Hi all! Please give a warm welcome to Shannon. Her blog, On Writing: Voyeuristic Explorers Unite, has a bit of everything from reviews to some insights on what to ponder when writing. I am particularly enjoying her posts about brainstorming her new novel.
Which is why I am so thrilled that she sent me this post...
Brainstorming Character Development
How well do we know our characters, really?
That’s the question I ask myself whenever I sit down to write or edit my work. There are many techniques you can use to find out the superficial details and basic opinions, but it’s a lot of work to really understand the characters better than they understand themselves. What do they want? I mean, really want? And more importantly, why?
The biggest trouble with diving down into the core of the character is that it’s easy to get sidetracked by our own schemas (structured clusters of pre-conceived ideas). Schemas can lead us to apply stereotypical responses to our characters and make basic assumptions that make them more stereotypical at a base level. I could design a focused and career driven woman, let’s call her Bridget, who wants to make it in a man’s world and shrugs off the trappings of femininity. She’s strong, calm, collected, late middle-aged, works as a CEO of a large corporation, loves to golf, is happily married, and has three children. She doesn’t mind getting dirty and prefers rough and tumble to anything else. In and of herself, she isn’t a stereotype although her dislike of all things feminine is a fairly common trope for characters working in a Man’s World.
But if I turn around and say ‘Oh, she resents reminders of her femininity because her parents always wanted a son and ignored her’ or ‘because her parents always wanted a son and so they pretended she was their son’, you’re taking the easy option. True, it happens, and it might be the right answer for this character, but can you be sure if you don’t brainstorm other possibilities?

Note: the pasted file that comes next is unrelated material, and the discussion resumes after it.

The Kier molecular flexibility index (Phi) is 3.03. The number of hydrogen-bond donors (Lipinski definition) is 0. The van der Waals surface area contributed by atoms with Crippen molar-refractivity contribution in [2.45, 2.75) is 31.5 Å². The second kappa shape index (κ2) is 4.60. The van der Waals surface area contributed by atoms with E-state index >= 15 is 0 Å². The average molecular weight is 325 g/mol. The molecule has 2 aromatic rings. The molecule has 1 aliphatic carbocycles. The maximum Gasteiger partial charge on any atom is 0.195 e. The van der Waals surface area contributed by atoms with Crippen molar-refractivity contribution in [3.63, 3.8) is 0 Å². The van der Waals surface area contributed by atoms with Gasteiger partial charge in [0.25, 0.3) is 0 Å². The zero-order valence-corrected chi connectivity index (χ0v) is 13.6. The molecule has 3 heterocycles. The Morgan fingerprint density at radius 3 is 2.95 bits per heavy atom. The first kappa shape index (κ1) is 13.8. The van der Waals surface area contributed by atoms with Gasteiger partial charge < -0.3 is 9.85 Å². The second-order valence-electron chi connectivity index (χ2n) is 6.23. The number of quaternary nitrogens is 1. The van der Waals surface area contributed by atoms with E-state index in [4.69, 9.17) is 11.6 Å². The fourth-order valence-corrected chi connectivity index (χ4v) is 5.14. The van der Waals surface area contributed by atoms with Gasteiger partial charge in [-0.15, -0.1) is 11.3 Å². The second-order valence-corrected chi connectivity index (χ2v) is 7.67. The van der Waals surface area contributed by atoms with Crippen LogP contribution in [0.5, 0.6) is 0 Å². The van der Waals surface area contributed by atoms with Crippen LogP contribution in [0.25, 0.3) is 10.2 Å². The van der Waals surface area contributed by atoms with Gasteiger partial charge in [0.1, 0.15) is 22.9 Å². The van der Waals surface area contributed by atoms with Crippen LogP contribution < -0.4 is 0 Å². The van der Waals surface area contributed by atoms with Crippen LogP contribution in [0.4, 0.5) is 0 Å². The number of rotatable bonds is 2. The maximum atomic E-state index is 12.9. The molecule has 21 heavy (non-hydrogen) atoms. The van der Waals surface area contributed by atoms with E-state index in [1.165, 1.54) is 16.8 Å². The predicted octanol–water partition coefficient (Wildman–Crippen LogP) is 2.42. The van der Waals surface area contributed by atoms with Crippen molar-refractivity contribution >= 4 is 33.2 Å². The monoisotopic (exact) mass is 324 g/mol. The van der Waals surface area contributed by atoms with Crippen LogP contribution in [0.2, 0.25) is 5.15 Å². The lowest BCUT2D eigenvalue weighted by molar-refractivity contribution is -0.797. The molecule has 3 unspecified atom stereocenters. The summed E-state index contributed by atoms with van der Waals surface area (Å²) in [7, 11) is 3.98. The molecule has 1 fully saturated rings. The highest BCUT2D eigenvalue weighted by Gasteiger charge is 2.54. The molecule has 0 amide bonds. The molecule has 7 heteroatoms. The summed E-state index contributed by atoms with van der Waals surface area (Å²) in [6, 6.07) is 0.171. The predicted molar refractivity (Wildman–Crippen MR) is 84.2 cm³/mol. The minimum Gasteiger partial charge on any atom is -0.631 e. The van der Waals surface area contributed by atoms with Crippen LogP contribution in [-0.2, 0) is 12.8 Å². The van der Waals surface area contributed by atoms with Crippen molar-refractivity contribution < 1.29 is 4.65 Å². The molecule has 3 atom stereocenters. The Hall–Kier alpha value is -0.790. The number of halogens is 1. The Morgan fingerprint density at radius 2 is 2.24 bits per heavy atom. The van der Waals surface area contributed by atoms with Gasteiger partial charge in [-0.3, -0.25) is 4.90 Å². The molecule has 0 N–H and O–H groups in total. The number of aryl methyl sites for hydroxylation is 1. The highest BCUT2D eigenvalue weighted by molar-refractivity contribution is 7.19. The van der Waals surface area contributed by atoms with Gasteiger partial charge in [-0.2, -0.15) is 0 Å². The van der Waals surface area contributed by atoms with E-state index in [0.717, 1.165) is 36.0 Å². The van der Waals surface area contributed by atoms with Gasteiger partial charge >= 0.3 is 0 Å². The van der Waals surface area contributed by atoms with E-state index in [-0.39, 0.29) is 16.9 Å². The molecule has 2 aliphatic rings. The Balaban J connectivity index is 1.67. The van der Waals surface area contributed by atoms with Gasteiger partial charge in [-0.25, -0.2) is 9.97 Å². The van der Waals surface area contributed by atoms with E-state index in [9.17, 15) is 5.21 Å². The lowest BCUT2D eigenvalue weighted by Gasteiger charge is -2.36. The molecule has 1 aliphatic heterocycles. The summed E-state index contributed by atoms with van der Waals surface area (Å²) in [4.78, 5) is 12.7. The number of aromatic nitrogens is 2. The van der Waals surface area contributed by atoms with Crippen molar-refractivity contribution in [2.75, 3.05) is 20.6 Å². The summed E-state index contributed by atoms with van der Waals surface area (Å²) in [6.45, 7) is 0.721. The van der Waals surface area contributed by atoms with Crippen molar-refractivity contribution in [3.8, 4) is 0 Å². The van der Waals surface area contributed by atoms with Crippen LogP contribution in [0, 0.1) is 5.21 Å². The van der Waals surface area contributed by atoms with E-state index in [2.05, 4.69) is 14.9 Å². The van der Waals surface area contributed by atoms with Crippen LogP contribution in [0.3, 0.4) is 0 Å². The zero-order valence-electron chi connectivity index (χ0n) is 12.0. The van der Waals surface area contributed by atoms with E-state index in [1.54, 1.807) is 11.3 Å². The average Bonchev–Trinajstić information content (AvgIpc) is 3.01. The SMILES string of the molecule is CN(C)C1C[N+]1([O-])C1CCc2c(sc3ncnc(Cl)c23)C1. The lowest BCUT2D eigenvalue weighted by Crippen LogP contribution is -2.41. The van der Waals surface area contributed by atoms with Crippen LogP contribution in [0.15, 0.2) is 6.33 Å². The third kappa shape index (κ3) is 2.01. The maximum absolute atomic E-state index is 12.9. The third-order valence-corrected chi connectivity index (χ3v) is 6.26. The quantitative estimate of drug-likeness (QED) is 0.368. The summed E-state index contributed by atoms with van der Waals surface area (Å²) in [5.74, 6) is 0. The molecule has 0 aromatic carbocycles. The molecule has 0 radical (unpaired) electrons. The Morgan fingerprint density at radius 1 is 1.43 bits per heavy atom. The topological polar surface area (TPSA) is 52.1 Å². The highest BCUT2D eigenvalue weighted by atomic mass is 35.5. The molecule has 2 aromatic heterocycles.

What if she was a very feminine child but realised that trappings of femininity really reduced your chances of business success and just made a very prudent decision? What if she always gravitated toward so-called masculine hobbies, had more male friends, and therefore just happened to be more comfortable surrounded by masculine trappings? You could even have the whole ‘raised in a big family of brothers’ though that’s still a more common trope for tomboy women. Perhaps she’s actually very power-hungry and originally tried to coerce people as an ultra-feminine girl but found that no one took her seriously so she adapted her behavior? Or maybe her mother was just the same as her and it’s just a family tradition?
Some of you may be wondering if it even matters why she’s more masculine and whether you should mention it. The answer to the first part is that it never hurts to know the reasons behind why your character does what she does. The answer to the second part is: perhaps not. However, the reasons driving your character’s actions will manifest in subtle ways and even if it’s not overtly stated, you can change a lot about how a character behaves and talks just by changing the fundamental driving mechanisms behind key character traits.
So give it a go. Brainstorm. Question. Wonder just what might have made your character into the person they are today. Clues can be found at any point of their lifespan or even in the lifespans of the generations who came before them.
What do you have to lose?
Thank you again for you're insightful post, Shannon!
Before I go, I want to remind you that I have Friday spots open from June. Drop me a line if you want to take part. My e-mail address it firstname.lastname@example.org (mishagericke(AT)gmail(DOT)com).
Also, remember to enter the competition for Treasures of Carmelidrium!
And finally, I have been interviewed for the first time! Click here if you want to read it.